February 1, 2018
Billy Deitch - OAK HC/FT
I love my job.
Okay, it has only been three weeks. But it’s love nevertheless.
Based in San Francisco (my home for nearly a decade), I joined Oak HC/FT to help immerse the firm even deeper in the west coast entrepreneurial community. All day long, I get to think and talk about innovative ways to improve the wellbeing of millions of Americans. Sure, like in any job, there are frustrations and fatigue. But what fundamentally gets me out of bed every day is that I’m constantly learning. Learning about new technology, about new business models, and about new approaches to solving problems that truly matter — it’s a really fun way to earn a living.
As I begin my new role at Oak HC/FT, I wanted to share some of my own perspectives on the healthcare market and what I expect we may see in the coming year.
Companies being created today will save healthcare in the United States. We all know the reality that the US spends far more on healthcare than any other high-income country while providing consumers with a materially worse level of care. Meanwhile, it is crystal clear that the federal government is too dysfunctional to be counted on to help solve these intractable problems. Fortunately for all of us, entrepreneurs are stepping up and attacking every nook and cranny of the healthcare ecosystem to improve quality and lower cost. It might be dramatic, but it’s not an understatement to say that our future depends on their success.
The capital raising environment may become a bit more circumspect than it has been in the past. Despite record levels of venture capital fundraising and sky high asset prices, I have recently had multiple conversations with entrepreneurs who have begun to appreciate the risks associated with maxing out valuation in early funding rounds. While a big valuation reduces dilution and creates sexy headlines, it also increases the risk of down rounds if execution isn’t perfect (terrible for morale), makes attracting top talent difficult (limited equity upside), and makes exits more challenging to achieve (impossible to generate a satisfactory return). As an investor, I’ll admit it behooves me to highlight this, but I personally know of several unicorn companies that regret raising at peak valuations and I expect entrepreneurs to increasingly put less emphasis on headline price.
Tax reform is already beginning to impact behavior. Strategics — both traditional healthcare players and pureplay tech companies — are going to be flush with cash in 2018 thanks to corporate tax cuts. This isn’t breaking news of course, but I am surprised to hear the degree to which senior HR executives have told me the purse strings on their 2018 budgets had been loosened. As a result, I expect innovative healthcare solutions selling to large employers to see an uptick in adoption as their customers look to put dollars to work. Furthermore, M&A coiffeurs will grow and fuel more deal activity, particularly large transactions that move the needle.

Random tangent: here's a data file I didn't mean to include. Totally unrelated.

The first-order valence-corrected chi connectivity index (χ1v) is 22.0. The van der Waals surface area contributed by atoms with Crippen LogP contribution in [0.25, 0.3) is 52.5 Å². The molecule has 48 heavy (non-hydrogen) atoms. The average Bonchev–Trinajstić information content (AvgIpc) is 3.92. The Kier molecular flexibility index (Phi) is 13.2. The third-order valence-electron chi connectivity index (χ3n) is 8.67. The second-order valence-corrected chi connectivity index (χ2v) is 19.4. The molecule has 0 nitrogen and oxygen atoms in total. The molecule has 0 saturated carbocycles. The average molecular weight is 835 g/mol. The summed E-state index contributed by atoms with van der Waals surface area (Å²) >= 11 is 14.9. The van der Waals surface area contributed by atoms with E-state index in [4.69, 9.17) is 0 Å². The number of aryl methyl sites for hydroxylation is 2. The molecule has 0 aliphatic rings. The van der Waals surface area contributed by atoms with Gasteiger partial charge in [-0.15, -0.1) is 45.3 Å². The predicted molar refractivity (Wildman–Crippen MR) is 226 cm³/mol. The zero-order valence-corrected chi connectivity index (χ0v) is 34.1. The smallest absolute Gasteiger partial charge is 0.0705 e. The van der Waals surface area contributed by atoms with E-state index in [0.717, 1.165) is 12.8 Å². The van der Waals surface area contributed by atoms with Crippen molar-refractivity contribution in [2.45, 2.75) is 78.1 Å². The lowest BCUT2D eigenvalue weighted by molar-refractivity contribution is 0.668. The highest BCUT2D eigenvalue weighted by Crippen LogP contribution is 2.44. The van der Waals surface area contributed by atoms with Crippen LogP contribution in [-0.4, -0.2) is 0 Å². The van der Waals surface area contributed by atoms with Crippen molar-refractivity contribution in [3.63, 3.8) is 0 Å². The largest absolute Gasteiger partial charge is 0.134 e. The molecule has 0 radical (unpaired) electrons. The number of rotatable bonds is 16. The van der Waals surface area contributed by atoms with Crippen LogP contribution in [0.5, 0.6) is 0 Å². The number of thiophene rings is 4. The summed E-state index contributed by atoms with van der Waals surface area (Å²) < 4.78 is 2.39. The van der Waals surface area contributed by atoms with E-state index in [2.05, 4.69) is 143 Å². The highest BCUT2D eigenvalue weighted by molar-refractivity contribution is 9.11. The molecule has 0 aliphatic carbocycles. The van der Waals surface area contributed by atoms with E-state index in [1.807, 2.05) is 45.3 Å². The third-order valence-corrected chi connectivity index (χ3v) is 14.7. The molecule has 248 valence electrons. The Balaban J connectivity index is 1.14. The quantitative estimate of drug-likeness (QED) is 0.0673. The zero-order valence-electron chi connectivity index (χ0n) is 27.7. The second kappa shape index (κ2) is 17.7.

Speaking of regulation and reform, the future of ACA remains as uncertain as ever. After the failure of “repeal and replace,” the Trump administration has embarked on a death-by-a-thousand-cuts strategy against the ACA, the deepest of which was the repeal of the individual mandate via last month’s tax bill. While enrollment for 2018 only declined slightly from the prior year, the longer-term sustainability of Obamacare is totally unclear and won’t be for several months. Predicting what will happen has become so difficult that the topic rarely even comes up in conversation, largely because there isn’t much more you can do than shrug your shoulders.
Nevertheless, this lack of clarity does not appear to be doing anything to stifle innovation and enthusiasm in the sector. There is so much we don’t know about what will happen in 2018. Will the ACA survive? Will blockchain find a sustainable use case? How will this week’s partnership announcement by J.P. Morgan, Amazon, and Berkshire Hathaway play out (and will other large tech companies follow with big bets of their own)? The answers to these and a host of other questions are unknown, but it is encouraging that this uncertainty has not deterred entrepreneurs from searching for big ideas. The amount of ingenuity our team witnessed at the J.P. Morgan Healthcare Conference last month was almost overwhelming — and incredibly exciting! At the end of the day, disruption in a market is a great thing for both entrepreneurs and investors. And let me reiterate that Oak HC/FT cannot wait to partner with the companies that see clarity through this confusion.
With that in mind, let me issue an invitation: if you find yourself in San Francisco (or LA, Phoenix, Seattle, Portland, Denver, Salt Lake, Austin, or anywhere else west of the Mississippi!), please do drop me a note. I look forward to learning from you!